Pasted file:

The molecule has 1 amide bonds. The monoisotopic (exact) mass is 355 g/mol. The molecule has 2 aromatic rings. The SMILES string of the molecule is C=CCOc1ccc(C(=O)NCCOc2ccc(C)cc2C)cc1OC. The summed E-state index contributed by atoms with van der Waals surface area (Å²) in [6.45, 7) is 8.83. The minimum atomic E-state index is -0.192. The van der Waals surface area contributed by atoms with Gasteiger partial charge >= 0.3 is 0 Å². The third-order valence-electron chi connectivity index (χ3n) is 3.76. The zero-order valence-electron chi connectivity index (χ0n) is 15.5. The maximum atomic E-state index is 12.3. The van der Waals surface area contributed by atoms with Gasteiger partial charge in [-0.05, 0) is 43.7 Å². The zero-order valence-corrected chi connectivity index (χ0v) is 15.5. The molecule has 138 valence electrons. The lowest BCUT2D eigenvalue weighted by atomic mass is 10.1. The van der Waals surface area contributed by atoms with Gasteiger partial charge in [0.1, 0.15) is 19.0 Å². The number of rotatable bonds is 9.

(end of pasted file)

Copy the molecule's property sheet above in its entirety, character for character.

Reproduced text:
The molecule has 1 amide bonds. The monoisotopic (exact) mass is 355 g/mol. The molecule has 2 aromatic rings. The SMILES string of the molecule is C=CCOc1ccc(C(=O)NCCOc2ccc(C)cc2C)cc1OC. The summed E-state index contributed by atoms with van der Waals surface area (Å²) in [6.45, 7) is 8.83. The minimum atomic E-state index is -0.192. The van der Waals surface area contributed by atoms with Gasteiger partial charge >= 0.3 is 0 Å². The third-order valence-electron chi connectivity index (χ3n) is 3.76. The zero-order valence-electron chi connectivity index (χ0n) is 15.5. The maximum atomic E-state index is 12.3. The van der Waals surface area contributed by atoms with Gasteiger partial charge in [-0.05, 0) is 43.7 Å². The zero-order valence-corrected chi connectivity index (χ0v) is 15.5. The molecule has 138 valence electrons. The lowest BCUT2D eigenvalue weighted by atomic mass is 10.1. The van der Waals surface area contributed by atoms with Gasteiger partial charge in [0.1, 0.15) is 19.0 Å². The number of rotatable bonds is 9.